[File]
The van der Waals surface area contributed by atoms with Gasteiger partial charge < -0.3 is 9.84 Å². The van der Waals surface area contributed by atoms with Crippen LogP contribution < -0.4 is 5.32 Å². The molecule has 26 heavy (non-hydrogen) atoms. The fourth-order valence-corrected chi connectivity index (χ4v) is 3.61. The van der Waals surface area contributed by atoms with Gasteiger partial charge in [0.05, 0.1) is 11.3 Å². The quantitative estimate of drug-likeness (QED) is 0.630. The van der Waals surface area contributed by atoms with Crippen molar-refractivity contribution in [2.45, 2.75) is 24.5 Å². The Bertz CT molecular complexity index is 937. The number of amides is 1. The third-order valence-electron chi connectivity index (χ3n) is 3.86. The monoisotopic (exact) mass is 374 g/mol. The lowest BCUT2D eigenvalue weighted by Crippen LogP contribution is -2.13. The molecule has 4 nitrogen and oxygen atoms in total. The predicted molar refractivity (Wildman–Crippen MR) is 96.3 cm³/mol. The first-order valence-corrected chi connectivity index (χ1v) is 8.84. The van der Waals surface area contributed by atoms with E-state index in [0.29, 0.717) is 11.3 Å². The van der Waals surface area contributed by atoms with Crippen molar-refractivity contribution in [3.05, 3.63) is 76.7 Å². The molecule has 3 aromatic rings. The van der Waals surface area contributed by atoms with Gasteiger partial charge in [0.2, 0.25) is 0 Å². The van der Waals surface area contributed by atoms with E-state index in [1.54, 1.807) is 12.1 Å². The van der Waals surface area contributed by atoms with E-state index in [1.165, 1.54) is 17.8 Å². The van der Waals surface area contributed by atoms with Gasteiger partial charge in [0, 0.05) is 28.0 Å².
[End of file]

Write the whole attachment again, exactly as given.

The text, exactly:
The van der Waals surface area contributed by atoms with Gasteiger partial charge < -0.3 is 9.84 Å². The van der Waals surface area contributed by atoms with Crippen LogP contribution < -0.4 is 5.32 Å². The molecule has 26 heavy (non-hydrogen) atoms. The fourth-order valence-corrected chi connectivity index (χ4v) is 3.61. The van der Waals surface area contributed by atoms with Gasteiger partial charge in [0.05, 0.1) is 11.3 Å². The quantitative estimate of drug-likeness (QED) is 0.630. The van der Waals surface area contributed by atoms with Crippen molar-refractivity contribution in [2.45, 2.75) is 24.5 Å². The Bertz CT molecular complexity index is 937. The number of amides is 1. The third-order valence-electron chi connectivity index (χ3n) is 3.86. The monoisotopic (exact) mass is 374 g/mol. The lowest BCUT2D eigenvalue weighted by Crippen LogP contribution is -2.13. The molecule has 4 nitrogen and oxygen atoms in total. The predicted molar refractivity (Wildman–Crippen MR) is 96.3 cm³/mol. The first-order valence-corrected chi connectivity index (χ1v) is 8.84. The van der Waals surface area contributed by atoms with E-state index in [0.29, 0.717) is 11.3 Å². The van der Waals surface area contributed by atoms with Crippen molar-refractivity contribution in [3.05, 3.63) is 76.7 Å². The molecule has 3 aromatic rings. The van der Waals surface area contributed by atoms with Gasteiger partial charge in [0.2, 0.25) is 0 Å². The van der Waals surface area contributed by atoms with E-state index in [1.54, 1.807) is 12.1 Å². The van der Waals surface area contributed by atoms with E-state index in [1.165, 1.54) is 17.8 Å². The van der Waals surface area contributed by atoms with Gasteiger partial charge in [0, 0.05) is 28.0 Å².